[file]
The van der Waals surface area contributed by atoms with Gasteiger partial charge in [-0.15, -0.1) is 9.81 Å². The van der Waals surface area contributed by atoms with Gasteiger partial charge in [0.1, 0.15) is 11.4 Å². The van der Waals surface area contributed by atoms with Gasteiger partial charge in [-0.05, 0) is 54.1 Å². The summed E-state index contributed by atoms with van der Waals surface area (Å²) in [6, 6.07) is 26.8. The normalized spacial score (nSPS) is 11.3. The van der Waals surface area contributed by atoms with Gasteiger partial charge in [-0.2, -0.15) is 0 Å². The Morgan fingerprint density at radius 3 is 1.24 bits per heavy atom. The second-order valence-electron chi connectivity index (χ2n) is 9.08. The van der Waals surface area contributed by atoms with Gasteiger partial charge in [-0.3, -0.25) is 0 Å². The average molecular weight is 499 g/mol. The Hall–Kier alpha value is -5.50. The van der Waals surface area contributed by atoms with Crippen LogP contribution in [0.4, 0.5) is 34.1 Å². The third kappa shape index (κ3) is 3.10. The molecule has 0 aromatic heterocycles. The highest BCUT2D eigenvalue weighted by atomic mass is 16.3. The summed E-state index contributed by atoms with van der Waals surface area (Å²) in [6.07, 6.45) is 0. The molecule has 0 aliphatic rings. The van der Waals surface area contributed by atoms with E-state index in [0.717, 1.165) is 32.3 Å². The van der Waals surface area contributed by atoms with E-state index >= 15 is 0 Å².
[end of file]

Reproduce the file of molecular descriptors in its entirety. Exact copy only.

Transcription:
The van der Waals surface area contributed by atoms with Gasteiger partial charge in [-0.15, -0.1) is 9.81 Å². The van der Waals surface area contributed by atoms with Gasteiger partial charge in [0.1, 0.15) is 11.4 Å². The van der Waals surface area contributed by atoms with Gasteiger partial charge in [-0.05, 0) is 54.1 Å². The summed E-state index contributed by atoms with van der Waals surface area (Å²) in [6, 6.07) is 26.8. The normalized spacial score (nSPS) is 11.3. The van der Waals surface area contributed by atoms with Gasteiger partial charge in [-0.2, -0.15) is 0 Å². The Morgan fingerprint density at radius 3 is 1.24 bits per heavy atom. The second-order valence-electron chi connectivity index (χ2n) is 9.08. The van der Waals surface area contributed by atoms with Gasteiger partial charge in [-0.3, -0.25) is 0 Å². The average molecular weight is 499 g/mol. The Hall–Kier alpha value is -5.50. The van der Waals surface area contributed by atoms with Crippen LogP contribution in [0.4, 0.5) is 34.1 Å². The third kappa shape index (κ3) is 3.10. The molecule has 0 aromatic heterocycles. The highest BCUT2D eigenvalue weighted by atomic mass is 16.3. The summed E-state index contributed by atoms with van der Waals surface area (Å²) in [6.07, 6.45) is 0. The molecule has 0 aliphatic rings. The van der Waals surface area contributed by atoms with E-state index in [0.717, 1.165) is 32.3 Å². The van der Waals surface area contributed by atoms with E-state index >= 15 is 0 Å².